Race report: Snetterton, 14 September 2021

Top ten finish for Copper Horse Racing on Season 8 debut

Copper Horse Racing is back for another season of virtual GT3 racing organised by Apex Online Racing. Once again supporting its Secure-CAV livery, Car 59 joined the action at the third event in the calendar – Snetterton, a tight and technical track originally created from a network of runways.

Close racing: Side by side into the Montreal corner with the number 271 Ferrari of Jamie Sterritt

Moving target

To recap, our target for Season 7 was to finish top 20 in the overall standings (Tier 10) – which, thanks to the (slowly improving!) sim-racing skills of Copper Horse’s David Rogers, we managed to hit by placing 19th. Given that this time around we’re joining at race 3 and missing out on points from the first two events, our Season 8 target is going to be different – to bag a podium finish. There’s some debate in the back-room as to the likelihood of achieving this goal, but based on the trajectory of last season’s finishes – it’s not beyond the realms of possibility. Plus, we begin this season further up the learning curve in terms of car setup and race craft.

We were up against good competition in Season 7, which is the best training you can have. Looking at some of the familiar names from our Tier 10 debut, El Tigre Blanco and Justin Dawson have jumped up two tiers for Season 8. Scott Ullmann (Tier 10 champion in Season 7), Scott Cranston and Mar Coolio have gone one better and are all now racing in Tier 7. Copper Horse rejoins in Tier 10 and faces some fresh talent in the league who are very quick.

Snetterton race notes

Waiting for the green light: Secure-CAV badged Car 59 lines up 7th on the grid.

A long formation lap helped to calm the nerves and the white and green Lamborghini Huracán GT3 of Copper Horse Racing, having qualified in its highest ever position of 7th, started ahead of the main pack. The setup for this track involved stiffening the rear of the car to get extra stability and finding the right balance of rear wing for the long straights and tight hairpins.

A relatively clean start for all began an hour of hard driving amongst a group of very fast and determined competitors. The 2015 Lambo was faster than many, but on a tight circuit, it proved difficult to get past some cars. There were a couple of off-track moments whilst attempting to squeeze past opponents, losing some early places – especially while tyres came up to temperature.

Learning curve: chasing down Alen Bardet in his Porsche 911 through the infamous ‘Bomb Hole’ before he dived into the pits.

As the race settled in, the tactical battle of the mandatory pitstop began. David opted to stay out until either he hit traffic or the tyre wear started to compromise the lap times.

On lap 19, the tyres started to go off, so the car headed into the pits – choosing to not repair some minor suspension damage in order to keep the stop short. Returning to the track, battling resumed with the Ferrari 488 GT3 Evo of Jamie Sterritt until the Lamborghini found a way past on lap 22, holding its P9 position until the finish. The final part of the race involved car 59 chasing down the number 96 Mercedes-AMG of Armands Petrovics, with the gap steadily dropping. But it would have needed a couple more laps to pass, with the gap reduced to around a second at the chequered flag.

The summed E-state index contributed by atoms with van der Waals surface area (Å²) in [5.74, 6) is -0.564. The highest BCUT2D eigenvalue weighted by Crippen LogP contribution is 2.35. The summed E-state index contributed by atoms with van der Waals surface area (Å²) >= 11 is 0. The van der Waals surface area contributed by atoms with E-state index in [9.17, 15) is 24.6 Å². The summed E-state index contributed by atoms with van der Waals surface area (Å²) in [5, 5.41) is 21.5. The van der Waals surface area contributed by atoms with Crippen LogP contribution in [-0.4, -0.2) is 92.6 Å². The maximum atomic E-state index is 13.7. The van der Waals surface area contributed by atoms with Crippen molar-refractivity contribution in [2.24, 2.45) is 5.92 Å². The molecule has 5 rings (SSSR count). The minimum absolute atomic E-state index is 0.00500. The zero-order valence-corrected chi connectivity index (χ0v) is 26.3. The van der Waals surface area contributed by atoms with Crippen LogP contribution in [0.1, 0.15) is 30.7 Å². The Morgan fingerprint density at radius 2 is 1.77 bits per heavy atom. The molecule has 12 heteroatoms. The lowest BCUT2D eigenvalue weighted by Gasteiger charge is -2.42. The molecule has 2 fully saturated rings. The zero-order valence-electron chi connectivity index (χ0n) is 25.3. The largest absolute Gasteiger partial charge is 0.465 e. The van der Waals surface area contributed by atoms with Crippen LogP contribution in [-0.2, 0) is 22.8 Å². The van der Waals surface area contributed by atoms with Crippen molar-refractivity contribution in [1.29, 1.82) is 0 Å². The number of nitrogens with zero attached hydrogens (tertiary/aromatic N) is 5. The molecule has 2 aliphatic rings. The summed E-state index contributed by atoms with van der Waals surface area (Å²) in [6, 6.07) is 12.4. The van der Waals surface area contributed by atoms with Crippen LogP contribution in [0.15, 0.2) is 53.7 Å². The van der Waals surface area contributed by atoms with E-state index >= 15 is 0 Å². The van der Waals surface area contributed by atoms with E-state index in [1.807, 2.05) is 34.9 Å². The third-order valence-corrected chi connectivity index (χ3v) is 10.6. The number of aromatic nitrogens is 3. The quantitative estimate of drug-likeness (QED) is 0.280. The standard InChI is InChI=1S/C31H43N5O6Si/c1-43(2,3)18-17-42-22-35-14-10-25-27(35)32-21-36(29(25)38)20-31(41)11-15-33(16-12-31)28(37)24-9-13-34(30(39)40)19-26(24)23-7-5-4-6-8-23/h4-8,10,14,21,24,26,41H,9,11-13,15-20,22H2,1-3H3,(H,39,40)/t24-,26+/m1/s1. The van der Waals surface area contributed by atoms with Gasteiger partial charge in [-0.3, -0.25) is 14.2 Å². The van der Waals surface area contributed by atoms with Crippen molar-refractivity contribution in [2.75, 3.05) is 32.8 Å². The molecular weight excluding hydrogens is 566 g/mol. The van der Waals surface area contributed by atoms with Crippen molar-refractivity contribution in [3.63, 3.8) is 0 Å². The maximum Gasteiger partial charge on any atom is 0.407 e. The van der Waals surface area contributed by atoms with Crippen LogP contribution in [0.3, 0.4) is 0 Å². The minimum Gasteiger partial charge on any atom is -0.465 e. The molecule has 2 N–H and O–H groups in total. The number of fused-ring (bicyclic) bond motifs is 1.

Last lap: under the bridge for the final time.

The dry conditions allowed racers to set some quick lap times, with three of the top 20 best laps being set by David Rogers, although it’s both pace and consistency that ultimately brings victory – as demonstrated by race winner Nico Urbantat in a Porsche 911 II GT3 R 2019.

Next week, organisers dial up the difficulty (and the drama!) as drivers tackle the Nürburgring in the wet.

Cars that don’t exist

Readers of previous race reports will notice that we like to introduce security topics into the blogs to shine a light on our day job. Copper Horse engages in a wide range of activities including threat modelling, policy development, training and product security testing from web applications through to device hardware.

This week, it’s interesting to note how easy – thanks to the laser-scanned track and car details – it can be to confuse in-game images with real life photos, at least from some angles. Artificial intelligence can mix things up further still – for example, in 2018 Nvidia researchers used a technique dubbed style-mixing to generate images of cars that don’t exist, yet appear real (a copy of their paper is available on arXiv).

Abraham Lincoln famously said that you can’t fool all of the people all of the time, but computers could one day push that quotation to the limit.

It also makes us wonder whether we’ll ever get some mixed reality racing in future SRO GT series. There is already a concurrent esports series to the existing real GT World Challenge, with the same drivers. Imagine a world where there are real racing drivers remotely driving real cars, fully autonomous real cars on the track, combined with virtual cars around the real track (that the real drivers on track can also see!). It is really not that far-fetched, but it is certainly going to be a very different world!

About the author

James Tyrrell is a Threat Modelling Analyst at Copper Horse.